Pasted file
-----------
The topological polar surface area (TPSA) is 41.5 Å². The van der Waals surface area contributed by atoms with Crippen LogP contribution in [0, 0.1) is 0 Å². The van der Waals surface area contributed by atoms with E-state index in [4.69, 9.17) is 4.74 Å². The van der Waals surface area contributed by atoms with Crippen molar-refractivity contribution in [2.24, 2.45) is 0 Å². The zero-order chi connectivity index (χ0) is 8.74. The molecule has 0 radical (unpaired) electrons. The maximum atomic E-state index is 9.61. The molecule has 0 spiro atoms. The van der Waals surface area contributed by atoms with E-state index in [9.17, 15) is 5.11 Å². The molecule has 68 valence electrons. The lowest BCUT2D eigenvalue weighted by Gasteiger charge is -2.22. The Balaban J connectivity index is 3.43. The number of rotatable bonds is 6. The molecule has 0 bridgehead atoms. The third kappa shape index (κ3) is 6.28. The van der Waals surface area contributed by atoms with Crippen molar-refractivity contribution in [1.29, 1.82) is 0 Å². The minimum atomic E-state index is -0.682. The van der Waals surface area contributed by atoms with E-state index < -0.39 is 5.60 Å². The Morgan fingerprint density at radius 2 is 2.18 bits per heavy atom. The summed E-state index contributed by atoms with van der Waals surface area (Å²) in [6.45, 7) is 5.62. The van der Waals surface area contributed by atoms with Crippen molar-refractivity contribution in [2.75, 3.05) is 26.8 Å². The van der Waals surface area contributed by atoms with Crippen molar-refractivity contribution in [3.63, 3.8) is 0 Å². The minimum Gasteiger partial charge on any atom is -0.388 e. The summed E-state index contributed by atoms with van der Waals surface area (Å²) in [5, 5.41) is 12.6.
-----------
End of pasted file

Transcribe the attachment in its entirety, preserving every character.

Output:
The topological polar surface area (TPSA) is 41.5 Å². The van der Waals surface area contributed by atoms with Crippen LogP contribution in [0, 0.1) is 0 Å². The van der Waals surface area contributed by atoms with E-state index in [4.69, 9.17) is 4.74 Å². The van der Waals surface area contributed by atoms with Crippen molar-refractivity contribution in [2.24, 2.45) is 0 Å². The zero-order chi connectivity index (χ0) is 8.74. The molecule has 0 radical (unpaired) electrons. The maximum atomic E-state index is 9.61. The molecule has 0 spiro atoms. The van der Waals surface area contributed by atoms with E-state index in [9.17, 15) is 5.11 Å². The molecule has 68 valence electrons. The lowest BCUT2D eigenvalue weighted by Gasteiger charge is -2.22. The Balaban J connectivity index is 3.43. The number of rotatable bonds is 6. The molecule has 0 bridgehead atoms. The third kappa shape index (κ3) is 6.28. The van der Waals surface area contributed by atoms with Crippen molar-refractivity contribution in [1.29, 1.82) is 0 Å². The minimum atomic E-state index is -0.682. The van der Waals surface area contributed by atoms with E-state index < -0.39 is 5.60 Å². The Morgan fingerprint density at radius 2 is 2.18 bits per heavy atom. The summed E-state index contributed by atoms with van der Waals surface area (Å²) in [6.45, 7) is 5.62. The van der Waals surface area contributed by atoms with Crippen molar-refractivity contribution in [2.75, 3.05) is 26.8 Å². The van der Waals surface area contributed by atoms with Crippen molar-refractivity contribution in [3.63, 3.8) is 0 Å². The minimum Gasteiger partial charge on any atom is -0.388 e. The summed E-state index contributed by atoms with van der Waals surface area (Å²) in [5, 5.41) is 12.6.